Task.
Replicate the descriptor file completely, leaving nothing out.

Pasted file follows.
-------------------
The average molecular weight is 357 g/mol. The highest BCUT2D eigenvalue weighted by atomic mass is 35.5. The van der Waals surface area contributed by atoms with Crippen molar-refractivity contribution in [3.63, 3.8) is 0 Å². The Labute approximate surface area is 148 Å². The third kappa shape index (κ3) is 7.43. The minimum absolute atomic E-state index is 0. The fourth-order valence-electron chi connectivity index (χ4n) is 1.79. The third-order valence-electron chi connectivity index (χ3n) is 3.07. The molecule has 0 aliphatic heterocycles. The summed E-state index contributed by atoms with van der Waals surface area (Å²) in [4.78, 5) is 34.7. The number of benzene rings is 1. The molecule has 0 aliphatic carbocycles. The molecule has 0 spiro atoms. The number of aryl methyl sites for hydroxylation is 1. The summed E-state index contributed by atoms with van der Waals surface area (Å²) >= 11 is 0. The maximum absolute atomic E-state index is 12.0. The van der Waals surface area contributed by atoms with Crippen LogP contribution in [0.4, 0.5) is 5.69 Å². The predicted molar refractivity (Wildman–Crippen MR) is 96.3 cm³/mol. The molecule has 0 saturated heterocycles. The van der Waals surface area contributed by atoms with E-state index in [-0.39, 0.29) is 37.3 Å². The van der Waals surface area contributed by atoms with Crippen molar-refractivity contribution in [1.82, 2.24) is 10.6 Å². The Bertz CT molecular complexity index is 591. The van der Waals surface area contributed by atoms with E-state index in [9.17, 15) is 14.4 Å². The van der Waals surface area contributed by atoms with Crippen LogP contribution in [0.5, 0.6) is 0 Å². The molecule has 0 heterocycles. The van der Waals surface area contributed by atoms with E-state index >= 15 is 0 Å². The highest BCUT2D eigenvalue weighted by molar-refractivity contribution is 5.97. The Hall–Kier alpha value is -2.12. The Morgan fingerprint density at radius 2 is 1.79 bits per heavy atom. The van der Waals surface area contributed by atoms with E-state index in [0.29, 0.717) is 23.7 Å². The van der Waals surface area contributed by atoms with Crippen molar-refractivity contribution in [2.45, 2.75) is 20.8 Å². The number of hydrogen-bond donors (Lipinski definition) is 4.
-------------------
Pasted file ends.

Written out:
The average molecular weight is 357 g/mol. The highest BCUT2D eigenvalue weighted by atomic mass is 35.5. The van der Waals surface area contributed by atoms with Crippen molar-refractivity contribution in [3.63, 3.8) is 0 Å². The Labute approximate surface area is 148 Å². The third kappa shape index (κ3) is 7.43. The minimum absolute atomic E-state index is 0. The fourth-order valence-electron chi connectivity index (χ4n) is 1.79. The third-order valence-electron chi connectivity index (χ3n) is 3.07. The molecule has 0 aliphatic heterocycles. The summed E-state index contributed by atoms with van der Waals surface area (Å²) in [4.78, 5) is 34.7. The number of benzene rings is 1. The molecule has 0 aliphatic carbocycles. The molecule has 0 spiro atoms. The number of aryl methyl sites for hydroxylation is 1. The summed E-state index contributed by atoms with van der Waals surface area (Å²) >= 11 is 0. The maximum absolute atomic E-state index is 12.0. The van der Waals surface area contributed by atoms with Crippen LogP contribution in [0.4, 0.5) is 5.69 Å². The predicted molar refractivity (Wildman–Crippen MR) is 96.3 cm³/mol. The molecule has 0 saturated heterocycles. The van der Waals surface area contributed by atoms with E-state index in [-0.39, 0.29) is 37.3 Å². The van der Waals surface area contributed by atoms with Crippen molar-refractivity contribution in [1.82, 2.24) is 10.6 Å². The Bertz CT molecular complexity index is 591. The van der Waals surface area contributed by atoms with E-state index in [9.17, 15) is 14.4 Å². The van der Waals surface area contributed by atoms with Crippen LogP contribution in [0.5, 0.6) is 0 Å². The molecule has 0 heterocycles. The van der Waals surface area contributed by atoms with E-state index >= 15 is 0 Å². The highest BCUT2D eigenvalue weighted by molar-refractivity contribution is 5.97. The Hall–Kier alpha value is -2.12. The Morgan fingerprint density at radius 2 is 1.79 bits per heavy atom. The van der Waals surface area contributed by atoms with E-state index in [0.29, 0.717) is 23.7 Å². The van der Waals surface area contributed by atoms with Crippen molar-refractivity contribution in [2.45, 2.75) is 20.8 Å². The number of hydrogen-bond donors (Lipinski definition) is 4.